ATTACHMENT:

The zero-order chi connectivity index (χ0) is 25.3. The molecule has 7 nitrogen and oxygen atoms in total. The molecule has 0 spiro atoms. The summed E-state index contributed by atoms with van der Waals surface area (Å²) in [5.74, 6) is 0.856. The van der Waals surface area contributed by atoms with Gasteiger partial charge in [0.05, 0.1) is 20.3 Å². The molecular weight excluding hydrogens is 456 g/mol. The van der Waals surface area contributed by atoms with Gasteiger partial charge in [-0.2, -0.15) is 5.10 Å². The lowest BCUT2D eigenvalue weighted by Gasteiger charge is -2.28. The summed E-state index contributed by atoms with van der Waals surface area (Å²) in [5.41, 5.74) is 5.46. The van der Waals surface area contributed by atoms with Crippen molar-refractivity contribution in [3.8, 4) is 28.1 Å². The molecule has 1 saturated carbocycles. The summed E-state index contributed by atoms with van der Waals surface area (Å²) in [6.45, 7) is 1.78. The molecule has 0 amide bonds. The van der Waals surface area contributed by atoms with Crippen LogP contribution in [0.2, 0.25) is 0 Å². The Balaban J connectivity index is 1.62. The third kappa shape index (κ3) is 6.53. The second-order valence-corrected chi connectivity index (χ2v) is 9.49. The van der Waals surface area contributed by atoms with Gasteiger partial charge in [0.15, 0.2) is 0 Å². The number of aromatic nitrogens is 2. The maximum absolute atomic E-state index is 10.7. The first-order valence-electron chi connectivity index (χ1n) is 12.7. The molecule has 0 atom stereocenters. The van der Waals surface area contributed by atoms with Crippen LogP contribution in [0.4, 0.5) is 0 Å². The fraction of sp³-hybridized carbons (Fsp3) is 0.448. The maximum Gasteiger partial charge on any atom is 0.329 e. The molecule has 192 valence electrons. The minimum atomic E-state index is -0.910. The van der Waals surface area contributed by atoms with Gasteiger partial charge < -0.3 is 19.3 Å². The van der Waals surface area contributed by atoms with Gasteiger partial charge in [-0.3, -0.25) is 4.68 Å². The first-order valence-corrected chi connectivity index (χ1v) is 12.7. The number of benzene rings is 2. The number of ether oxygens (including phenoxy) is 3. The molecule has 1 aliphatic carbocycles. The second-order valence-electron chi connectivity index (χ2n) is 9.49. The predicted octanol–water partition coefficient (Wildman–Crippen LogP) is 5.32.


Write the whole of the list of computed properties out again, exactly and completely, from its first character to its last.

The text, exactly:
The zero-order chi connectivity index (χ0) is 25.3. The molecule has 7 nitrogen and oxygen atoms in total. The molecule has 0 spiro atoms. The summed E-state index contributed by atoms with van der Waals surface area (Å²) in [5.74, 6) is 0.856. The van der Waals surface area contributed by atoms with Gasteiger partial charge in [0.05, 0.1) is 20.3 Å². The molecular weight excluding hydrogens is 456 g/mol. The van der Waals surface area contributed by atoms with Gasteiger partial charge in [-0.2, -0.15) is 5.10 Å². The lowest BCUT2D eigenvalue weighted by Gasteiger charge is -2.28. The summed E-state index contributed by atoms with van der Waals surface area (Å²) in [5.41, 5.74) is 5.46. The van der Waals surface area contributed by atoms with Crippen molar-refractivity contribution in [3.8, 4) is 28.1 Å². The molecule has 1 saturated carbocycles. The summed E-state index contributed by atoms with van der Waals surface area (Å²) in [6.45, 7) is 1.78. The molecule has 0 amide bonds. The van der Waals surface area contributed by atoms with Crippen LogP contribution in [0.2, 0.25) is 0 Å². The Balaban J connectivity index is 1.62. The third kappa shape index (κ3) is 6.53. The second-order valence-corrected chi connectivity index (χ2v) is 9.49. The van der Waals surface area contributed by atoms with Gasteiger partial charge in [0.15, 0.2) is 0 Å². The number of aromatic nitrogens is 2. The maximum absolute atomic E-state index is 10.7. The first-order valence-electron chi connectivity index (χ1n) is 12.7. The molecule has 0 atom stereocenters. The van der Waals surface area contributed by atoms with Crippen LogP contribution in [0.4, 0.5) is 0 Å². The fraction of sp³-hybridized carbons (Fsp3) is 0.448. The maximum Gasteiger partial charge on any atom is 0.329 e. The molecule has 192 valence electrons. The minimum atomic E-state index is -0.910. The van der Waals surface area contributed by atoms with Gasteiger partial charge < -0.3 is 19.3 Å². The van der Waals surface area contributed by atoms with Gasteiger partial charge in [-0.3, -0.25) is 4.68 Å². The first-order valence-corrected chi connectivity index (χ1v) is 12.7. The number of benzene rings is 2. The number of ether oxygens (including phenoxy) is 3. The molecule has 1 aliphatic carbocycles. The second-order valence-electron chi connectivity index (χ2n) is 9.49. The predicted octanol–water partition coefficient (Wildman–Crippen LogP) is 5.32.